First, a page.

# ECON 1150 Matrix Operations Special Matrices

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ECON 1150 Matrix Operations Special Matrices
Spring 2013 Lecture 6 Linear Algebra Matrix Operations Special Matrices ECON 1150, Spring 2013

1. Systems of Linear Equations
ECON 1150 Spring 2013 1. Systems of Linear Equations Consider the following equations: x1 + 2x2 = (1) 2x1 – x2 = (2) Method of substitution Method of elimination Solution: (x1*, x2*) A solution of this system is a pair of numbers (x1*, x2*) which satisfies both equations. The solution of a system of equations remains the same after row operations. R2 – 2*R1 x1 + 2x2 = (3) - 5x2 = (4) R4 / (-5) x1 + 2x2 = (5) x2 = (6) R5 – 2*R6 x1 = (7) x2 = (8) ECON 1150, Spring 2013

Consider the following equations: 4x1 – x2 + 2x3 = 13 (1)
ECON 1150 Spring 2013 Consider the following equations: 4x1 – x2 + 2x3 = (1) x1 + 2x2 – 2x3 = (2) -x1 + x2 + x3 = (3) How is the solution (x1*, x2*, x3*) found? ECON 1150, Spring 2013

Multiply an equation by a nonzero constant
ECON 1150 Spring 2013 Row operations: Multiply an equation by a nonzero constant Add a multiple of one equation to another Interchange any two equations Gaussian Elimination The solution of a system of equations remains the same after row operations. This method can be applied to any number of equations. Step 1: Switch (R1) and (R2), x x2 – 2x3 = (R4) 4x1 – x x3 = (R5) –x x x3 = (R6) Step 2: (R5) + 4(R4), x x2 – 2x3 = (R7) – 9x x3 = (R8) –x x x3 = (R9) Step 3: (R9) + (R7), x x2 – 2x3 = (R10) – 9x x3 = (R11) 3x2 – x3 = (R12) Step 4: (R11) / (-9), x x2 – 2x = (R13) x2 – (10/9)x3 = –13/ (R14) 3x2 – x3 = (R15) Step 5: (R15) – 3(R14), x x2 – 2x = (R16) x2 – (10/9)x3 = –13/ (R17) (7/3)x3 = 28/ (R18) Step 6: (R18) * 3 / 7, x x2 – 2x = (R19) x2 – (10/9)x3 = –13/ (R20) x3 = (R21) Step 7: (R20) + 10 / 9 * (R21) x x2 – 2x3 = (R22) x = (R23) x3 = (R24) Step 8: (R22) – 2(R23) + 2(R24), x1* = 2, x2* = 3, x3* = 4 x1* = 2, x2* = 3, x3* = 4 ECON 1150, Spring 2013

ECON 1150 Spring 2013 General rule: To solve a system of linear equations with a unique solution, the number of linearly independent equations must be equal to the number of variables. If any equation of a system of equations can be derived from a series of row operations on that system, then this system is called linearly dependent. Otherwise, it is called linearly independent. ECON 1150, Spring 2013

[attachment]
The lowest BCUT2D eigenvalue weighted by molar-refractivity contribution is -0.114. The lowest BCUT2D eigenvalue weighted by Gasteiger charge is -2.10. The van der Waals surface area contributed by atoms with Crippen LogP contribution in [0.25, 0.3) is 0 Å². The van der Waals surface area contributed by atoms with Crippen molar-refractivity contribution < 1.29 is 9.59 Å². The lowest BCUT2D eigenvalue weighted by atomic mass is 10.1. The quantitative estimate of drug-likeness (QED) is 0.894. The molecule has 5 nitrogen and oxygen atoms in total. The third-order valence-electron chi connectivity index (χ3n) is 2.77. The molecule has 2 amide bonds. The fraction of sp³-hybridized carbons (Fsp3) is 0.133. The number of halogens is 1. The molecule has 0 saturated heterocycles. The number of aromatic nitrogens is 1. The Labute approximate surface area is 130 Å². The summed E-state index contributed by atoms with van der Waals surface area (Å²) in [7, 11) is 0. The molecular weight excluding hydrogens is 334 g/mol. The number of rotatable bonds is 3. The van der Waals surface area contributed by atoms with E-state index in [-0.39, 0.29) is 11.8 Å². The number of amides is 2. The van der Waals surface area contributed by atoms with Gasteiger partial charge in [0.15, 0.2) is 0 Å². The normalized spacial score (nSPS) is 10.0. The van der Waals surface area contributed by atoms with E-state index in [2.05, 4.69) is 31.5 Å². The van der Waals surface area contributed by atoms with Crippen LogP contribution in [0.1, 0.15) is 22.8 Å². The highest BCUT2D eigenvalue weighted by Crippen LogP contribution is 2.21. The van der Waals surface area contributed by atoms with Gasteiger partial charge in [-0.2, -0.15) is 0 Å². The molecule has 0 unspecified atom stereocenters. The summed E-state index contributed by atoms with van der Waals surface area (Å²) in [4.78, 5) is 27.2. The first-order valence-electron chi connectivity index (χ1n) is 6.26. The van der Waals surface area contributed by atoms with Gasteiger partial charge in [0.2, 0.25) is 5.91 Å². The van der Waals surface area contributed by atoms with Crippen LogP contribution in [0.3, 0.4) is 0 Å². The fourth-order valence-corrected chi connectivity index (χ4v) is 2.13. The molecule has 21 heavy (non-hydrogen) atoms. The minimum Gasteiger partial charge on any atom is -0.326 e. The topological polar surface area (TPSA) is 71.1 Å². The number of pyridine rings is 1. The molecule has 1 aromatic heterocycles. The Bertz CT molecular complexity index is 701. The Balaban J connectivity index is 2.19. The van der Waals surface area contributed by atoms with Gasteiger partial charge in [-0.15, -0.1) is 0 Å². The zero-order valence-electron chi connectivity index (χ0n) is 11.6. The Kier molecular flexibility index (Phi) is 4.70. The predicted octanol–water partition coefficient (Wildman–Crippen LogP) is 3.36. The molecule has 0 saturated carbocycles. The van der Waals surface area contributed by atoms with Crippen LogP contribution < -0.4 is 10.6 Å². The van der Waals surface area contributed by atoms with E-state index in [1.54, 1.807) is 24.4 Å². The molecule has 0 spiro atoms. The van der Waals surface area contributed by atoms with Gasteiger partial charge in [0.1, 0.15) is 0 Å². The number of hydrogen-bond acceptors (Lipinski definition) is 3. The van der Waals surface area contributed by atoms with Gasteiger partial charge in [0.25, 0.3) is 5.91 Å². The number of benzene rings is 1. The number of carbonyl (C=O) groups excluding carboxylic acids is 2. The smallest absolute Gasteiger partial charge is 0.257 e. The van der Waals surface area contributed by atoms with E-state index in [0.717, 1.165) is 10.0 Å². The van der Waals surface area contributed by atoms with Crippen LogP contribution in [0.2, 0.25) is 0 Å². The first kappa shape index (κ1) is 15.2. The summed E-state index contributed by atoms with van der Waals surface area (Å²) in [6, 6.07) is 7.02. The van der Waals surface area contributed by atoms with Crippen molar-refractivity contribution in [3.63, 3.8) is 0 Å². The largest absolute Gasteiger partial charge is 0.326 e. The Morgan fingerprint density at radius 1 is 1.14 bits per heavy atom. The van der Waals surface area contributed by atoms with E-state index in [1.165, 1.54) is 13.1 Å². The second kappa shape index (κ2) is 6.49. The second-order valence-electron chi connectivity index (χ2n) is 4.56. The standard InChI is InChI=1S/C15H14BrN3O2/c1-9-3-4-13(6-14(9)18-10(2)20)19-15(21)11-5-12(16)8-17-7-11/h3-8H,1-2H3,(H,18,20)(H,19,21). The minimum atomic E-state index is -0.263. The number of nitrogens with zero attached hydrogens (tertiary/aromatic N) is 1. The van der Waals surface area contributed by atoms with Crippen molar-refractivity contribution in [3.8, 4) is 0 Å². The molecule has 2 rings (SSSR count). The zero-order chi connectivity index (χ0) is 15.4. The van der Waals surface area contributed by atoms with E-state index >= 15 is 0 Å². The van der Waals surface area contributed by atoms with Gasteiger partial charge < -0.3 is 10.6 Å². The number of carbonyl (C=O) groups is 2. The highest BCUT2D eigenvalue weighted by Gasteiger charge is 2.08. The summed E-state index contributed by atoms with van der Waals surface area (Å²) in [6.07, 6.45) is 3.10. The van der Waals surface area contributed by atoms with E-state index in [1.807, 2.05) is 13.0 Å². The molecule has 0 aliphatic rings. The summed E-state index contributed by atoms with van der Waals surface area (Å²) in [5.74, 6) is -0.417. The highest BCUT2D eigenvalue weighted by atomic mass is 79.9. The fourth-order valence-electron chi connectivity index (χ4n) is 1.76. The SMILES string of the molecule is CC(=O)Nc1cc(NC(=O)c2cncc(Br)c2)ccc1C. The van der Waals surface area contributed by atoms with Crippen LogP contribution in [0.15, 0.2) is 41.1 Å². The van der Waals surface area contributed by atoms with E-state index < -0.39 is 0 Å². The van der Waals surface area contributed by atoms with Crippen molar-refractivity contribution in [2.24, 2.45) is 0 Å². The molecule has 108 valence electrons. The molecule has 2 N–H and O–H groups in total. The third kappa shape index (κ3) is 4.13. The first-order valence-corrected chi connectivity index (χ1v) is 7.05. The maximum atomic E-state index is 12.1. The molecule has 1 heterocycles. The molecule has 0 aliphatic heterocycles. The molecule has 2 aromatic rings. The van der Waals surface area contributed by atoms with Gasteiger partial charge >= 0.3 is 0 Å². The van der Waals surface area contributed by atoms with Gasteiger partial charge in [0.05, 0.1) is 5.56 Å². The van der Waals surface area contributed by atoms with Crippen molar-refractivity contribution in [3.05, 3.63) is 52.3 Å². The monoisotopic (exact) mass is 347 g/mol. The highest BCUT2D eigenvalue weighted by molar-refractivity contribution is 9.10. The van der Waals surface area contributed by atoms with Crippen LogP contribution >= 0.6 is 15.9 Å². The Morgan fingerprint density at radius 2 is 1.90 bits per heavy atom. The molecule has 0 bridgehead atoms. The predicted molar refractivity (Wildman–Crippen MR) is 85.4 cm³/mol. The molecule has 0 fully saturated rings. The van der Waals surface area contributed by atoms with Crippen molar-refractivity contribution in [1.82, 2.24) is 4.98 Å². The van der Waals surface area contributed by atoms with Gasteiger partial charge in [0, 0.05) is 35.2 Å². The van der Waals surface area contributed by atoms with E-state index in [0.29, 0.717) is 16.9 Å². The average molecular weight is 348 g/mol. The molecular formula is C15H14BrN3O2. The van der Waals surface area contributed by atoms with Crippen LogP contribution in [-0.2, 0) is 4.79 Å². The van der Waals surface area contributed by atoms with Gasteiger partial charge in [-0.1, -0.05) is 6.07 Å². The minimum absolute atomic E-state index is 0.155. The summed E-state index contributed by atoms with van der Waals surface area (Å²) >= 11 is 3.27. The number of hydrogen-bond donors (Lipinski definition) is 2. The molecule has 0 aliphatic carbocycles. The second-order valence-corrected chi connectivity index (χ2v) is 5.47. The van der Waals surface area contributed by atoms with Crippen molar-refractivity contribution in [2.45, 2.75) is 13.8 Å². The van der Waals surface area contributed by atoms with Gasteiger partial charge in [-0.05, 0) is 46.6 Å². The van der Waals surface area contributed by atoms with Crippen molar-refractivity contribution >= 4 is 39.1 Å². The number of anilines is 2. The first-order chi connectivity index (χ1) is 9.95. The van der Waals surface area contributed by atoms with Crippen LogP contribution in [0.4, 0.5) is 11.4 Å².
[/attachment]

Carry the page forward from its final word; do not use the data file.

The following systems are linearly dependent.
ECON 1150 Spring 2013 The following systems are linearly dependent. 2x + y = (1) x – y = (2) -1.5x + 3y = (3) – x – y z = – (4) 3x + 2y – 2z = (5) x – y z = (6) 0.5 (R1) – 2.5 (R2) = (R3) 5(R4) + 2(R5) ) = (R6) ECON 1150, Spring 2013

m linearly independent equations n unknowns
ECON 1150 Spring 2013 Equation system: m linearly independent equations n unknowns Case 1: m = n  unique solution x + y = 10, x – y = 6 Case 2: m < n  Infinitely many solutions x + y = 10 Case 3: m > n  No solution. x + y = 10, x – y = 4, 2x – 3y = 6 ECON 1150, Spring 2013

General equation system
Matrix algebra can help to simplify the expression solve the system efficiently testing the existence of a solution ECON 1150, Spring 2013

2. Matrices and Vectors = A matrix is a rectangular array of numbers.
ECON 1150, Spring 2013

Order (dimension) of a matrix = (# of rows) x (# of columns)
Row vector: a matrix with only one row Column vector: a matrix with only one column [ ] ECON 1150, Spring 2013

Two matrices are equal if they have the same order and the corresponding elements are equal. E.g.,
2x2 x = y = 2. ECON 1150, Spring 2013

3. Matrix Operations Addition and subtraction
Adding up elements of the same corresponding position Conformability: Same order Example 6.1: ECON 1150, Spring 2013

Scalar multiplication Conformability: Not required
ECON 1150, Spring 2013

Rule of matrix multiplication:
ECON 1150 Spring 2013 Multiplication Conformability: The number of the columns of A is equal to the number of rows of B. Rule of matrix multiplication: The element of the ith row and jth column of matrix C ith row of A  jth column of B and adding the resulting products. Write down all 3 matrices on the board. ECON 1150, Spring 2013

1x3 3x1 1x1 1x3 3x2 1x2 ECON 1150, Spring 2013

2x3 3x1 2x1 ECON 1150, Spring 2013

Let C = AB = . Then c1 = 4(7) + 11(2) c2 = 17(7) + 6(2)
ECON 1150 Spring 2013 Let C = AB = Then c1 = 4(7) + 11(2) c2 = 17(7) + 6(2) Note that BA is not well defined. ECON 1150, Spring 2013

ECON 1150, Spring 2013 ECON 1150 Spring 2013
Note that BA is a 3 by 3 matrix. ECON 1150, Spring 2013

Remark: (AB)C = A(BC) A(B + C) = AB + AC (A + B)C = AC + BC
ECON 1150, Spring 2013

4. Special Matrices 4.1 Square Matrices # of rows = # of columns E.g.,
ECON 1150, Spring 2013

A matrix whose elements are all zero.
ECON 1150 Spring 2013 4.2 Identity Matrices For any M by N matrix A, IMA = AIN = A. An identity matrix in matrix operation is like the number “1” in real number. A null matrix is like zero in real numbers. 4.3 Null Matrices A matrix whose elements are all zero. ECON 1150, Spring 2013

A square matrix that is equal to its transpose.
4.4 The transpose of a matrix A is a new matrix AT such that the ith row of A is the ith column of AT. 4.5 Symmetric matrices A square matrix that is equal to its transpose. ECON 1150, Spring 2013